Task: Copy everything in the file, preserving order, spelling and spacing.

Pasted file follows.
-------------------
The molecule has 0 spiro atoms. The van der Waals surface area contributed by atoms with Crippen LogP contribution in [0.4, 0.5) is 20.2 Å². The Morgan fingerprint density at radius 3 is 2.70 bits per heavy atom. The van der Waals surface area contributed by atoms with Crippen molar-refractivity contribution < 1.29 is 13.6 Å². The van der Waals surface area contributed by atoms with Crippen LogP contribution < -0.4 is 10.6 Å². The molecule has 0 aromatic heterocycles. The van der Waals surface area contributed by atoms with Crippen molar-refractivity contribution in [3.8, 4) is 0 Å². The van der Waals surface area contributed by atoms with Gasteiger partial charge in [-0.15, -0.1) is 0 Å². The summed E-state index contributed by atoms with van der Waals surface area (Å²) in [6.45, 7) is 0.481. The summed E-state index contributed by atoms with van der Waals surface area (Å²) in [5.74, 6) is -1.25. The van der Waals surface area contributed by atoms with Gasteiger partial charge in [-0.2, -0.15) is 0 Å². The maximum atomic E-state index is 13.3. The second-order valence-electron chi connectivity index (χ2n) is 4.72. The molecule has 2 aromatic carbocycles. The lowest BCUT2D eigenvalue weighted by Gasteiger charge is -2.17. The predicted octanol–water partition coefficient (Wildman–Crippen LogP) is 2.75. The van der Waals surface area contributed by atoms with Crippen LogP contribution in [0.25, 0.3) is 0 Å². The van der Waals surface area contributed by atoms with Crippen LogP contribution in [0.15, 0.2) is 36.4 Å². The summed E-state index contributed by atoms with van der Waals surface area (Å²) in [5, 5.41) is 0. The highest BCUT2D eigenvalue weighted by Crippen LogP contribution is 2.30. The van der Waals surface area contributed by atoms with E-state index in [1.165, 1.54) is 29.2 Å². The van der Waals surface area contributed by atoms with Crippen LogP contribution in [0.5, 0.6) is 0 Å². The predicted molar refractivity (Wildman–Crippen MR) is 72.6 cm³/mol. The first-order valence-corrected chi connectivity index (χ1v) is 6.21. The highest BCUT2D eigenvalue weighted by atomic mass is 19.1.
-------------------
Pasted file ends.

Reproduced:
The molecule has 0 spiro atoms. The van der Waals surface area contributed by atoms with Crippen LogP contribution in [0.4, 0.5) is 20.2 Å². The Morgan fingerprint density at radius 3 is 2.70 bits per heavy atom. The van der Waals surface area contributed by atoms with Crippen molar-refractivity contribution < 1.29 is 13.6 Å². The van der Waals surface area contributed by atoms with Crippen LogP contribution < -0.4 is 10.6 Å². The molecule has 0 aromatic heterocycles. The van der Waals surface area contributed by atoms with Crippen molar-refractivity contribution in [3.8, 4) is 0 Å². The van der Waals surface area contributed by atoms with Gasteiger partial charge in [-0.15, -0.1) is 0 Å². The summed E-state index contributed by atoms with van der Waals surface area (Å²) in [6.45, 7) is 0.481. The summed E-state index contributed by atoms with van der Waals surface area (Å²) in [5.74, 6) is -1.25. The van der Waals surface area contributed by atoms with Gasteiger partial charge in [-0.2, -0.15) is 0 Å². The maximum atomic E-state index is 13.3. The second-order valence-electron chi connectivity index (χ2n) is 4.72. The molecule has 2 aromatic carbocycles. The lowest BCUT2D eigenvalue weighted by Gasteiger charge is -2.17. The predicted octanol–water partition coefficient (Wildman–Crippen LogP) is 2.75. The van der Waals surface area contributed by atoms with Crippen LogP contribution in [0.25, 0.3) is 0 Å². The van der Waals surface area contributed by atoms with Crippen LogP contribution in [0.15, 0.2) is 36.4 Å². The summed E-state index contributed by atoms with van der Waals surface area (Å²) in [5, 5.41) is 0. The highest BCUT2D eigenvalue weighted by Crippen LogP contribution is 2.30. The van der Waals surface area contributed by atoms with E-state index in [1.165, 1.54) is 29.2 Å². The van der Waals surface area contributed by atoms with Crippen LogP contribution in [0.5, 0.6) is 0 Å². The predicted molar refractivity (Wildman–Crippen MR) is 72.6 cm³/mol. The first-order valence-corrected chi connectivity index (χ1v) is 6.21. The highest BCUT2D eigenvalue weighted by atomic mass is 19.1.